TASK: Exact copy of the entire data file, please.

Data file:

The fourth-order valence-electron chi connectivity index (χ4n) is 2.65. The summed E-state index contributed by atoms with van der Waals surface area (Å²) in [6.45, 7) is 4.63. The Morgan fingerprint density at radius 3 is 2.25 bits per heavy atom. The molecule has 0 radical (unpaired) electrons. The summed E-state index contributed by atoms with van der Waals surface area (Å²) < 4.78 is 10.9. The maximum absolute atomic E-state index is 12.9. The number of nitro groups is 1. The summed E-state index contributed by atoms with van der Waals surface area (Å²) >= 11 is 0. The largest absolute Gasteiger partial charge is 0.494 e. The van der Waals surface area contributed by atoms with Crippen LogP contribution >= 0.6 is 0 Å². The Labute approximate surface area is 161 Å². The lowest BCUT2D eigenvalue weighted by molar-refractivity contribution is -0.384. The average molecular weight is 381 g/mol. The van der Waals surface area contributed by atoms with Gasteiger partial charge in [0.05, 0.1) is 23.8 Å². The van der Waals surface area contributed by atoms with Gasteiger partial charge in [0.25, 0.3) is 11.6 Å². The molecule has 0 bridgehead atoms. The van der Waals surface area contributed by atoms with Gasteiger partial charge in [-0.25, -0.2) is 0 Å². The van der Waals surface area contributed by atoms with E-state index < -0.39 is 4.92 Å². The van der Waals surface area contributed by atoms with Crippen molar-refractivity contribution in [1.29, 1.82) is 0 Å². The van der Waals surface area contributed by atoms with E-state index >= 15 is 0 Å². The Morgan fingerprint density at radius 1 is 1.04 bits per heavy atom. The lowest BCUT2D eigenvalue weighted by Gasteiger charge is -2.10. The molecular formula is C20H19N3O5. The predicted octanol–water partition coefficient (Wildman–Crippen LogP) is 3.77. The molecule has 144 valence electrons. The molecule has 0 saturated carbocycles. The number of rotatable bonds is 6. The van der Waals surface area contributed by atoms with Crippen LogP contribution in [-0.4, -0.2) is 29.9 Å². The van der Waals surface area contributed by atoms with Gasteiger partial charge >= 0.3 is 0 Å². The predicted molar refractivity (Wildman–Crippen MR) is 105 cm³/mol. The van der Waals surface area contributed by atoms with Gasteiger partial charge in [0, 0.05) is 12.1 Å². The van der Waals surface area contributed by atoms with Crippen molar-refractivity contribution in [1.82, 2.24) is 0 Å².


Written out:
The fourth-order valence-electron chi connectivity index (χ4n) is 2.65. The summed E-state index contributed by atoms with van der Waals surface area (Å²) in [6.45, 7) is 4.63. The Morgan fingerprint density at radius 3 is 2.25 bits per heavy atom. The molecule has 0 radical (unpaired) electrons. The summed E-state index contributed by atoms with van der Waals surface area (Å²) < 4.78 is 10.9. The maximum absolute atomic E-state index is 12.9. The number of nitro groups is 1. The summed E-state index contributed by atoms with van der Waals surface area (Å²) >= 11 is 0. The largest absolute Gasteiger partial charge is 0.494 e. The van der Waals surface area contributed by atoms with Crippen LogP contribution >= 0.6 is 0 Å². The Labute approximate surface area is 161 Å². The lowest BCUT2D eigenvalue weighted by molar-refractivity contribution is -0.384. The average molecular weight is 381 g/mol. The van der Waals surface area contributed by atoms with Gasteiger partial charge in [0.05, 0.1) is 23.8 Å². The van der Waals surface area contributed by atoms with Gasteiger partial charge in [0.25, 0.3) is 11.6 Å². The molecule has 0 bridgehead atoms. The van der Waals surface area contributed by atoms with Gasteiger partial charge in [-0.25, -0.2) is 0 Å². The van der Waals surface area contributed by atoms with E-state index < -0.39 is 4.92 Å². The van der Waals surface area contributed by atoms with Crippen molar-refractivity contribution in [1.29, 1.82) is 0 Å². The van der Waals surface area contributed by atoms with E-state index >= 15 is 0 Å². The Morgan fingerprint density at radius 1 is 1.04 bits per heavy atom. The lowest BCUT2D eigenvalue weighted by Gasteiger charge is -2.10. The molecular formula is C20H19N3O5. The predicted octanol–water partition coefficient (Wildman–Crippen LogP) is 3.77. The molecule has 144 valence electrons. The molecule has 0 saturated carbocycles. The number of rotatable bonds is 6. The van der Waals surface area contributed by atoms with Crippen LogP contribution in [-0.4, -0.2) is 29.9 Å². The van der Waals surface area contributed by atoms with Gasteiger partial charge >= 0.3 is 0 Å². The predicted molar refractivity (Wildman–Crippen MR) is 105 cm³/mol. The van der Waals surface area contributed by atoms with Gasteiger partial charge in [0, 0.05) is 12.1 Å². The van der Waals surface area contributed by atoms with Crippen molar-refractivity contribution in [1.82, 2.24) is 0 Å².